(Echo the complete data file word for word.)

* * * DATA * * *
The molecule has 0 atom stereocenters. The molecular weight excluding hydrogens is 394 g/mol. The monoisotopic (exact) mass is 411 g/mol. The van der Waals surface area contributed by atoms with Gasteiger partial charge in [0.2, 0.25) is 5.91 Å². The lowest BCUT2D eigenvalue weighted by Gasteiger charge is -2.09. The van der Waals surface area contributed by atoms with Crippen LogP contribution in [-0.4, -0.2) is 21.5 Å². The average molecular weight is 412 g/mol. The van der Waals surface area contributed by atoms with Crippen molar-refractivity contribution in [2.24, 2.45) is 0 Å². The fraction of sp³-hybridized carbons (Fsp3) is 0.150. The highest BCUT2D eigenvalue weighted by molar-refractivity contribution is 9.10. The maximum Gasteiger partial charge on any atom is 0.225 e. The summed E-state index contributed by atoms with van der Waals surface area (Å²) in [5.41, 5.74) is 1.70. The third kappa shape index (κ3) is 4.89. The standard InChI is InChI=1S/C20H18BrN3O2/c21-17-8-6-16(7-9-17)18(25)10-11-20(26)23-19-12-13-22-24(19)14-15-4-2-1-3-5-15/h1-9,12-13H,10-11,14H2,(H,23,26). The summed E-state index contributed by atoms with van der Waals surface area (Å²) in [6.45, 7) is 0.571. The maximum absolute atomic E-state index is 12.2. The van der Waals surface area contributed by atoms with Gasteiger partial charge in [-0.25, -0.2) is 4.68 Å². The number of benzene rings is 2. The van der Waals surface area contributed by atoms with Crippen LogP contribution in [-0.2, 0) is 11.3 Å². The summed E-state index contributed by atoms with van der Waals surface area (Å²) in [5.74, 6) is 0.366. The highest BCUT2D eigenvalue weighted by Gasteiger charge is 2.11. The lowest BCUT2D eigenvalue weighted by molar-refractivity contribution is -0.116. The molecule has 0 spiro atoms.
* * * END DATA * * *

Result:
The molecule has 0 atom stereocenters. The molecular weight excluding hydrogens is 394 g/mol. The monoisotopic (exact) mass is 411 g/mol. The van der Waals surface area contributed by atoms with Gasteiger partial charge in [0.2, 0.25) is 5.91 Å². The lowest BCUT2D eigenvalue weighted by Gasteiger charge is -2.09. The van der Waals surface area contributed by atoms with Crippen LogP contribution in [-0.4, -0.2) is 21.5 Å². The average molecular weight is 412 g/mol. The van der Waals surface area contributed by atoms with Crippen molar-refractivity contribution in [2.24, 2.45) is 0 Å². The fraction of sp³-hybridized carbons (Fsp3) is 0.150. The highest BCUT2D eigenvalue weighted by molar-refractivity contribution is 9.10. The maximum Gasteiger partial charge on any atom is 0.225 e. The summed E-state index contributed by atoms with van der Waals surface area (Å²) in [5.41, 5.74) is 1.70. The third kappa shape index (κ3) is 4.89. The standard InChI is InChI=1S/C20H18BrN3O2/c21-17-8-6-16(7-9-17)18(25)10-11-20(26)23-19-12-13-22-24(19)14-15-4-2-1-3-5-15/h1-9,12-13H,10-11,14H2,(H,23,26). The summed E-state index contributed by atoms with van der Waals surface area (Å²) in [6.45, 7) is 0.571. The maximum absolute atomic E-state index is 12.2. The van der Waals surface area contributed by atoms with Gasteiger partial charge in [-0.25, -0.2) is 4.68 Å². The number of benzene rings is 2. The van der Waals surface area contributed by atoms with Crippen LogP contribution in [-0.2, 0) is 11.3 Å². The summed E-state index contributed by atoms with van der Waals surface area (Å²) in [5.74, 6) is 0.366. The highest BCUT2D eigenvalue weighted by Gasteiger charge is 2.11. The lowest BCUT2D eigenvalue weighted by molar-refractivity contribution is -0.116. The molecule has 0 spiro atoms.